Like Athena guiding the youthful Telemachus toward maturity, Phil always had sage advice about disciplines to investigate, careers to pursue, precipices to avoid. Not all of us, of course, were as receptive and promising as Telemachus. I, for one, resisted Phil’s counsel to pursue classics toward a graduate degree and applied to schools of religion instead. Then, when the only two schools I had applied to rejected me, he ushered me into his office, uncharacteristically closed the door, and together we plotted my appeal. The plan involved my use of his office and phone to make an impromptu call to Martin Marty, the University of Chicago church historian, whom I’d met when he spoke at Dickinson the previous year. The tactic succeeded in no small part because of Phil’s prudent guidance and unwavering encouragement.
But that was not the extent of his mentoring for me and for many others I suspect. Two years later, while I was still intently engaged in a graduate program in theology and literature, Phil called with an offer I couldn’t refuse and which I have never regretted taking. Dickinson needed a yearlong replacement for him, while he would be on sabbatical at Ohio State, and I was his man. I imagine he thought a year of resubmersion in Latin and Greek might lead me back into the fold, and he was eventually right. Although my doctorate is in religion, I’ve taught Classics at Grinnell College for 36 years, always seeking to model my teaching on his matchless precedent and, of course, never coming close. But once a Lockhart protégé, always a Lockhart protégé! And I’m far from the only one Phil continued to foster long after graduation. I remember many a classics professional meeting, when Phil would be working the lobbies and hallways, singing the charms and credentials of his former students to any schools with a position to fill.
Philip Lockhart was a humble man whose brilliance continues to humble the many who have tried to match his excellence. In the immediate context of a familiar passage from the Georgics Phil so loved, Vergil notes that vine shoots can be planted in shallow ditches, but a tree needs to be dug deeper, down deep into the earth, and the poet offers the grandest of the oak species as example. Throughout the Georgics, nature’s enormous power, variety and beauty intersect with the human capacity for hard work and endurance. That is also the intersection that Phil’s teaching represents for so many of his students and colleagues. This oak tree (aesculus)—its roots extending downward as deeply as its crown rises into the sky and its tremendous canopy providing a security and a refreshment that will outlast the generations—seems to be an excellent metaphor for Phil and his legacy:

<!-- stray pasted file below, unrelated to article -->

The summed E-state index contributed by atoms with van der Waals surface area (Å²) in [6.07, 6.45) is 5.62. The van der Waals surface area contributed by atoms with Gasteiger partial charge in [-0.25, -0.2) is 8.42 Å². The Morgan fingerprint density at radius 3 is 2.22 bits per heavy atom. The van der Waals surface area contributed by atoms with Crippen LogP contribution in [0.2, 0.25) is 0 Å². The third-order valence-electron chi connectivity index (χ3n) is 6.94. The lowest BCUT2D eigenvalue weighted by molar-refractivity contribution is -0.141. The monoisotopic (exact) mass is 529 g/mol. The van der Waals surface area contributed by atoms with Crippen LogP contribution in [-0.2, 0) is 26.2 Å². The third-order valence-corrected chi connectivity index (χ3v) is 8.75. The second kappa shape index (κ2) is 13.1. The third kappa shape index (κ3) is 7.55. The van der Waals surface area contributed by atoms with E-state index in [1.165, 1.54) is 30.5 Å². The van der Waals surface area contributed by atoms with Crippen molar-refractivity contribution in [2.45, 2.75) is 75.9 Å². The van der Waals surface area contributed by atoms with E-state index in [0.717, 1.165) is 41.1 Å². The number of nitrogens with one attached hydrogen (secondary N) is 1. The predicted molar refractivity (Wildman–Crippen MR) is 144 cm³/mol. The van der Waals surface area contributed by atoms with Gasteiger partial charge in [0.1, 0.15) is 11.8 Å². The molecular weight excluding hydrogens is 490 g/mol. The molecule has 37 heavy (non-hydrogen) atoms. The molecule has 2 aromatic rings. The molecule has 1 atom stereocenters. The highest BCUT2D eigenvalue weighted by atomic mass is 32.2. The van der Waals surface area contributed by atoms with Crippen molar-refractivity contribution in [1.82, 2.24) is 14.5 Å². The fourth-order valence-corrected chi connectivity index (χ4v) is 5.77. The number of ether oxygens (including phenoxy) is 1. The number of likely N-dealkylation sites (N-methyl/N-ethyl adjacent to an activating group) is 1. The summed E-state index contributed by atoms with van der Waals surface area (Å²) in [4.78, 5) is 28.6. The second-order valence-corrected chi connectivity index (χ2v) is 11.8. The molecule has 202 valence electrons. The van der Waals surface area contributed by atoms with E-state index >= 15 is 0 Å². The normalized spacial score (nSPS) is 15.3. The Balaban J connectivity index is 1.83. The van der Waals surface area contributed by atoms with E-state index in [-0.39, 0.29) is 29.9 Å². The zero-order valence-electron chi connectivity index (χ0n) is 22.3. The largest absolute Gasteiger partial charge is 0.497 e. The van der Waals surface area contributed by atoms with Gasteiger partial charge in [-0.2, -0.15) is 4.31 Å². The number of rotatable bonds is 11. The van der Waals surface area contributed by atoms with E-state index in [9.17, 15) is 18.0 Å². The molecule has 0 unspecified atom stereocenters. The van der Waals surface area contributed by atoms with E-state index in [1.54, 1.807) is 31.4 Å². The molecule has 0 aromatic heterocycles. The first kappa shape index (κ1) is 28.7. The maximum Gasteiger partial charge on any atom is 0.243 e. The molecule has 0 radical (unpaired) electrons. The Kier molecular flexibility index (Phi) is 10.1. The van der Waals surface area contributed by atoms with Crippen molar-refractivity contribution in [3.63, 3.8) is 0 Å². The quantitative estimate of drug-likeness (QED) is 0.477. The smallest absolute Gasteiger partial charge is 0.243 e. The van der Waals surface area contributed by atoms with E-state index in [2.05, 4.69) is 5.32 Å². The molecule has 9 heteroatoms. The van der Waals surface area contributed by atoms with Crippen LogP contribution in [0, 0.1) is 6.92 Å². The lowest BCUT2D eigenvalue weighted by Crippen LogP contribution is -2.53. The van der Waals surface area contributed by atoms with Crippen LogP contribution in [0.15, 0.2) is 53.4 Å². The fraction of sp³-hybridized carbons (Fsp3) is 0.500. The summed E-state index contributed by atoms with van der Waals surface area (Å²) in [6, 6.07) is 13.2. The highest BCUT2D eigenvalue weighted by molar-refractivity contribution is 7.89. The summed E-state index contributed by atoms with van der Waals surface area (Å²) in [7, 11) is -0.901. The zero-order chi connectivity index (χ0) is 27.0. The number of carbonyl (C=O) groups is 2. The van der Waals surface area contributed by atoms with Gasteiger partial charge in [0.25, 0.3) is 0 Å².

altior ac penitus terrae defigitur arbos,
aesculus in primis, quae quantum vertice ad auras
aetherias tantum radice in Tartara tendit.
ergo non hiemes illam, non flabra neque imbres
convellunt: immota manet multosque nepotes,
multa virum volvens durando saecula vincit,
tum fortis late ramos et bracchia tendens
huc illuc media ipsa ingentem sustinet umbram. Georgics 2.290–97
A tree is [i.e., needs to be] planted deeper and down far into the ground,
the Italian oak especially, whose root stretches downward into Tartarus
as far as its top reaches upward towards Heaven’s breezes.
Therefore, not winter’s stormy weather, not windy blasts,
nor flooding rains uproot it: it stands unmoved; it survives and sees
many generations and their descendants roll past as it endures;
and finally, stretching wide its sturdy limbs and branches,
this way and that, in the middle the oak holds up its massive shade.
I know that all Phil’s former students trust that this massive shade continues to provide comfort and strength for Betty, his cherished wife and constant colleague, and for his beloved children, son Bruce, daughter Betsy, and son-in-law Jeff. I remember many occasions on which, with that familiar, twinkling smile, he would gleefully rehearse their many adventures and accomplishments.
Edward A. Phillips ’67 is a professor of classics at Grinnell College.